He must be right about this. David Cameron is talking about how we build social capital. Unfortunately he is not yet addressing the issue of how we measure social capital and changes in it by neighbourhood. One day he will have to do this if he wants to establish his credentials as a politician who is really concerned about marriage and family life. Fine words butter no parsnips. They prompt the question, "Why are the Conservatives so coy about tabling an amendment for a Social Capital Index?" Ultimately, people measure what they value.

Fortunately there is a groundswell of recognition of the need for measuring changes in social capital. An excellent web site for information about social capital measurement is published by Paul Bullen, an Australian.

He provides a link to Indicators of Social and Family Functioning by R Zubrick, AA Williams, SR Silburn, (TVW Telethon Institute for Child Health Research, Perth,Western Australia) and G Vimpani (Child and Youth Health Network, University of Newcastle) May 2000.

The Executive Summary begins:

According to a ..... OECD Forum report (January, 1997):

‘pressures on social cohesion are likely to evolve over the next two decades as unemployment, earnings inequality, demographic shifts, technological progress, open trade, and greater competition in less constrained market places, continue to contribute to economic and social turbulence.’

"Australia is no less immune to these pressures, with a perceived decline in social cohesion which has placed stress on family and social functioning. Rapid economic and social change can manifest as serious problems in the developmental health and well-being of children, young people and their families. These problems include child abuse, early school failure, truancy, depression and suicide, alcohol and drug abuse, teenage pregnancy, juvenile offending, violence, relationship and family breakdown."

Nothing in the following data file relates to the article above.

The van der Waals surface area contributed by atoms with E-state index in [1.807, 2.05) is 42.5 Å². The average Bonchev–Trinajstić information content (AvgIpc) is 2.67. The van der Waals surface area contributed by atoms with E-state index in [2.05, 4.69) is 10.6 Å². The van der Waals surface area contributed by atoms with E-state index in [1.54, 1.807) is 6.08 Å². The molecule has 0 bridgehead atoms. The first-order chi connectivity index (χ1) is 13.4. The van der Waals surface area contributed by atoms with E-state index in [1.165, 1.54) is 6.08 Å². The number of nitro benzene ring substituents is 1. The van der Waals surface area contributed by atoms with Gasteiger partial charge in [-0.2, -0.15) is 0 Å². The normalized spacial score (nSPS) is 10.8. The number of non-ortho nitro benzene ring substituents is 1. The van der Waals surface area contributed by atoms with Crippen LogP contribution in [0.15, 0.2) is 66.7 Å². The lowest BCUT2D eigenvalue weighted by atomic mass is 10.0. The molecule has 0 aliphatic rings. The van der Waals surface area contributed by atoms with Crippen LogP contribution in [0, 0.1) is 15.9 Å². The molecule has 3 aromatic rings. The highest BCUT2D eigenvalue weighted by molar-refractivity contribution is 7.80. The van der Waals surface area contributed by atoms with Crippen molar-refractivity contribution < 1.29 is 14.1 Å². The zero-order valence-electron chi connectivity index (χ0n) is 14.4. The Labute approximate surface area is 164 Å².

It supports my contention that we need a Social Capital Index as much as the RPI in the Statistics and Registration Service Bill and that a major element of this SCI should be the factors relating to social and domestic cohesion.

The components [problems] listed above are very similar to those which I have proposed for the index, which is reassuring.

15 Apr 2007

PSHE and Social Capital - absence of a moral code in the home puts some children under additional pressures

The following are extracts from the Ofsted report 'Time for change? Personal, social and health education' [Published: April 2007 Reference no: 070049]:

"At times, it is the school rather than the home that provides the moral code and, in its absence in the home, some children are put under additional pressures."

"Parents greatest challenge is to set clear expectations, and to be aware of and to accept responsibility for their children's behaviour. Some parents do not rise to this challenge."

"the ability to make moral judgements about what to do in actual situations and the potential to put these judgements into practice"

"Most of the schools in this survey ensure that their aims and values are well known to pupils and their parents, and that they are adhered to consistently. They will often refer to personal morality, the effects of actions and choices, and the nature of relationships concepts very relevant to SRE. However, some of the schools visited need to broaden their coverage of SRE and clarify what they mean by achievement in this area, so that it includes developing pupils' values and attitudes....."

"focusing on a pupil's individual needs and avoiding a one size fits all approach......... trying to bring together the work of mentors, counsellors and external support agencies with individual pupils and, if appropriate, with their families"

Consistent adherence to the aims and values of the school, including a moral code, is a worthy outcome arising from good teaching of PSHE. But pupils must find the mixed messages they are hearing very confusing:

(1) On the one hand government ministers repeat the New Labour mantra "we shall not promote one type of family structure as opposed to another".